This then leads us into the extremely different and hugely revelatory final episode, in which the Time Lords, having dealt with the threat of the War Lord, now bring the Doctor to trial for his crimes of interfering in the affairs of other planets. The Doctor puts on an impassioned defence of his desire to fight evil and injustice wherever it may be found, which doesn't seem to move the emotionless Time Lords...until they read out the verdict, in which it appears that the Doctor's arguments have indeed swayed them, and he is exiled to Earth in the 20th Century. A rather grim final episode with an ending that is rather mixed in its outcome: the Doctor survives, but he loses his companions and (temporarily) the use of the TARDIS, and sets up a very loose story arc that unfolds over the next three seasons. Fans remain divided to this day on the morality of the Time Lords killing the Second Doctor by forcing him to regenerate as well.


Day of the Daleks
1-22 January 1972, Season 9
Written by Louis Marks

Day of the Daleks is a clever story as it's one of the vanishingly few times the original series dealt with temporal paradoxes (Steven Moffat used the temporal paradox story idea more times in his first two seasons in charge than in the entirety of the original series, for example). The Doctor, now played as more of an action hero by Jon Pertwee, is highly confused to find that Earth in the 22nd Century is again under the rule of the Daleks (since he defeated them in The Dalek Invasion of Earth) and learns that time-travel has resulted in the creation of an alternate future. Ironically, it's not the Daleks' fault, but rather that of the well-meaning rebels who are trying to stop them. The story is a tense affair as the Doctor tries to repair the timeline in the future, but in the present UNIT are put on alert by the apparently-imminent outbreak of World War III. Aubrey Woods gives the main human villain, the Controller, a sense of depth as he is shown to be ravaged by guilt for his actions as a collaborator of the Daleks, whilst Doctor Who gains a new race of villains with the entertainingly dumb Ogrons (footsoldiers of the Daleks). Crucially, the Daleks are not overused and are kept in the background throughout, Machiavellian masterminds rather than easily-defeated soldiers.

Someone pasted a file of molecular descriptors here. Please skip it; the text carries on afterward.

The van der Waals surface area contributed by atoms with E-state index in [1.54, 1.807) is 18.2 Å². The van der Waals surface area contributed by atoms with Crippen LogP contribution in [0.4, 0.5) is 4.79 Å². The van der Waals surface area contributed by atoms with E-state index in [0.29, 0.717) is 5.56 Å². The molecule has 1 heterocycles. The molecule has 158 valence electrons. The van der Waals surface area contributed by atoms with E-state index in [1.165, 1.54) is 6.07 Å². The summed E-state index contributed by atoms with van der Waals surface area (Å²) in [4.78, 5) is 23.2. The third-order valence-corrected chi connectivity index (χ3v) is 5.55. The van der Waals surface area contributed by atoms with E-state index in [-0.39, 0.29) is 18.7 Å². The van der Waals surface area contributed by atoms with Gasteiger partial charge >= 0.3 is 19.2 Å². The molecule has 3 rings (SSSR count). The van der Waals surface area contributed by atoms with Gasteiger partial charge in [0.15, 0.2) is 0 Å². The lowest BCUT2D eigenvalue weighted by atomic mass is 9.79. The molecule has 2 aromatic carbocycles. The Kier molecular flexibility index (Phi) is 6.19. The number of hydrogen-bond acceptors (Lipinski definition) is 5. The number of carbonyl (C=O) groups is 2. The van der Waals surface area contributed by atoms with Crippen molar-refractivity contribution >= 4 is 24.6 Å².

The Sea Devils
26 February-1 April 1972, Season 9
Written by Malcolm Hulke

One of the best things about the Pertwee Era was the relationship between the Doctor and his arch-nemesis, the Master, played in this incarnation by Roger Delgado. The Doctor and the Master here are portrayed as the alien equivalent of Sherlock and Moriarty, well-matched opponents who both hate and respect one another. The Sea Devils opens with the Master in prison and the Doctor paying a visit to the apparently reformed villain, but unsurprisingly the Master is soon revealed to be up to his old tricks. This time, he's in cahoots with the Sea Devils, an off-shoot of the Silurians (the original inhabitants of Earth who are in stasis far below the planet's surface, awaiting the chance to return; they most recently appeared with Matt Smith last year), who are planning to conquer the Earth etc. A lot of the story is rather forgettable, to be honest, but it's the game of cat and mouse between the Doctor and the Master which is most fascinating, especially when it escalates to a literal fencing match between the two (here enhanced with lightsabre effects because...why not?).




The Ark in Space
25 January-15 February 1975, Season 12
Written by Robert Holmes